We got up at 8:00am to overcast skies and prepared the boat for the strait crossing.  The weather report is calling for small craft warnings and not wanting to take any chances I filled the ballast tank for some extra stability.  It looks like an early start will be the key to a smooth crossing before the winds build.  We left the dock and crossed to Port Townsend for fuel and some last minute shopping. 

We finally left for the strait at 10:00am, so much for an early trip.  When we rounded Point Wilson we encountered some moderate tide rips and rough seas.  The lighthouse did their duty of honking at us to call our attention to the small craft advisories.  Once out in deeper water things settled down a bit to large rollers with about a 2' chop.  We are running at the rpms for 6-7 knots but are making 9-10 on the GPS with the ebb tide.  The seas flattened even more around Partridge shoal and we started to get a head on current.  We sped up to 4500 rpm and dumped the ballast looking to take advantage of the smooth water and get inside quick.  We ran all the way to Cattle Point at 10 knots against the current.  Heavy current at the entrance slowed us to 5-6 knots.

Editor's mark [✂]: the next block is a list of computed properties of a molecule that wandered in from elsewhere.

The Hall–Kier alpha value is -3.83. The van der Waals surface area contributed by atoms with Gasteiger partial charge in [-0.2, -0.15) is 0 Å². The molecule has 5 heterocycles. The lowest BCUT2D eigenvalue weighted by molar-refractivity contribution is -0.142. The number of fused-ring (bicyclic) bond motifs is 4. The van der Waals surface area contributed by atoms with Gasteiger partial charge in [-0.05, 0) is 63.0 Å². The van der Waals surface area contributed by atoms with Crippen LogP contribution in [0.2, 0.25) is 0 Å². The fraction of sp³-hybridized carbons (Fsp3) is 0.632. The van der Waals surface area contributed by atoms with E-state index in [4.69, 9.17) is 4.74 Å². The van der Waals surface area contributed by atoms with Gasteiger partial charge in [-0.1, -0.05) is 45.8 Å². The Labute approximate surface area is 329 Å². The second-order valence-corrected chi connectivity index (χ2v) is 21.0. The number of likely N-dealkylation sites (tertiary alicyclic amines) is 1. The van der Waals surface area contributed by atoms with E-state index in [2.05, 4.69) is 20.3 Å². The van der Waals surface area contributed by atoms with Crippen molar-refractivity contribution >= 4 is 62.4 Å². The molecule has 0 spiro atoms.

We cleared into the San Juan channel and ran up to Fisherman's bay on the west side of Lopez island. We were hardly able to find narrow entrance as you practically have to run up on the beach before it becomes visible.  We filled up the gas tanks when we arrived at the fuel docks and checked in to the Lopez Islander Resort marina.  The clouds burned off around 2:30pm and Dawn and the boys went to the pool.  This was the primary reason we had changed our days destination from Friday Harbor to here.  I cleaned up the boat, a mandatory daily process of re-stowing all the stuff that gets left out, and went to join them.  We had BBQ'd flank steak for dinner later in the evening.  The wind came up during the night and the halyards were making a lot of noise even though the were pulled out.